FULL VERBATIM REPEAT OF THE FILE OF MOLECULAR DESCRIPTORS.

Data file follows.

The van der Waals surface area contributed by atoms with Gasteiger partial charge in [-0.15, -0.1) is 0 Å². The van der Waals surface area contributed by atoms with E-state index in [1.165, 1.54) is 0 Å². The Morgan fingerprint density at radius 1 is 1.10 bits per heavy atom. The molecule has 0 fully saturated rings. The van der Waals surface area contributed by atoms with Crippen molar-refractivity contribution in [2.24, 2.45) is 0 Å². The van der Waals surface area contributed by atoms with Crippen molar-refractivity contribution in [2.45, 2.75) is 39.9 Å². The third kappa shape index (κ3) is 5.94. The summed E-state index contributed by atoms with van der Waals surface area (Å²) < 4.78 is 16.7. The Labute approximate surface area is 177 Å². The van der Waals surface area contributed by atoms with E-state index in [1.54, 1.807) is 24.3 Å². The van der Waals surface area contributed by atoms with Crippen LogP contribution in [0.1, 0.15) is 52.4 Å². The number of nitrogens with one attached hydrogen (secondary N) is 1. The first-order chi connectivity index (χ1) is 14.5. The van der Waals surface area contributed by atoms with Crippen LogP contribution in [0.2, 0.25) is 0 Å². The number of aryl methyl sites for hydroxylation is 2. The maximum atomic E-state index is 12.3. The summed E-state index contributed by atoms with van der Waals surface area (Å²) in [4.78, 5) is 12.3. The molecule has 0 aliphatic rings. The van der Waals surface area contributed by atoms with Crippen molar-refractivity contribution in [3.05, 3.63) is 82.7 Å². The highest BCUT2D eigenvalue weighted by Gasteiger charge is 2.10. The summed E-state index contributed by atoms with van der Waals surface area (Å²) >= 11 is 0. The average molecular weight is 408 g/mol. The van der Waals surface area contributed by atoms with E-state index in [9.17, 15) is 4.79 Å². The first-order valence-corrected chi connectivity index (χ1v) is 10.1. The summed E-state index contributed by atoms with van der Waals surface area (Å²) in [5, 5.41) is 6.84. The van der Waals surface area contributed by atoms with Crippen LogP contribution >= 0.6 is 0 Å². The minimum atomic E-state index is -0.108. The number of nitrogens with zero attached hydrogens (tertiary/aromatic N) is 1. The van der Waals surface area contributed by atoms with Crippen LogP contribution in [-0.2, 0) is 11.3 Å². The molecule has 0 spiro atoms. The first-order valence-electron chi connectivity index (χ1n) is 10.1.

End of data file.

The van der Waals surface area contributed by atoms with Gasteiger partial charge in [-0.15, -0.1) is 0 Å². The van der Waals surface area contributed by atoms with E-state index in [1.165, 1.54) is 0 Å². The Morgan fingerprint density at radius 1 is 1.10 bits per heavy atom. The molecule has 0 fully saturated rings. The van der Waals surface area contributed by atoms with Crippen molar-refractivity contribution in [2.24, 2.45) is 0 Å². The van der Waals surface area contributed by atoms with Crippen molar-refractivity contribution in [2.45, 2.75) is 39.9 Å². The third kappa shape index (κ3) is 5.94. The summed E-state index contributed by atoms with van der Waals surface area (Å²) < 4.78 is 16.7. The Labute approximate surface area is 177 Å². The van der Waals surface area contributed by atoms with E-state index in [1.54, 1.807) is 24.3 Å². The van der Waals surface area contributed by atoms with Crippen LogP contribution in [0.1, 0.15) is 52.4 Å². The number of nitrogens with one attached hydrogen (secondary N) is 1. The first-order chi connectivity index (χ1) is 14.5. The van der Waals surface area contributed by atoms with Crippen LogP contribution in [0.2, 0.25) is 0 Å². The number of aryl methyl sites for hydroxylation is 2. The maximum atomic E-state index is 12.3. The summed E-state index contributed by atoms with van der Waals surface area (Å²) in [4.78, 5) is 12.3. The molecule has 0 aliphatic rings. The van der Waals surface area contributed by atoms with Crippen molar-refractivity contribution in [3.05, 3.63) is 82.7 Å². The highest BCUT2D eigenvalue weighted by Gasteiger charge is 2.10. The summed E-state index contributed by atoms with van der Waals surface area (Å²) >= 11 is 0. The average molecular weight is 408 g/mol. The van der Waals surface area contributed by atoms with E-state index in [9.17, 15) is 4.79 Å². The first-order valence-corrected chi connectivity index (χ1v) is 10.1. The summed E-state index contributed by atoms with van der Waals surface area (Å²) in [5, 5.41) is 6.84. The van der Waals surface area contributed by atoms with Crippen LogP contribution >= 0.6 is 0 Å². The minimum atomic E-state index is -0.108. The number of nitrogens with zero attached hydrogens (tertiary/aromatic N) is 1. The van der Waals surface area contributed by atoms with Crippen LogP contribution in [-0.2, 0) is 11.3 Å². The molecule has 0 spiro atoms. The first-order valence-electron chi connectivity index (χ1n) is 10.1.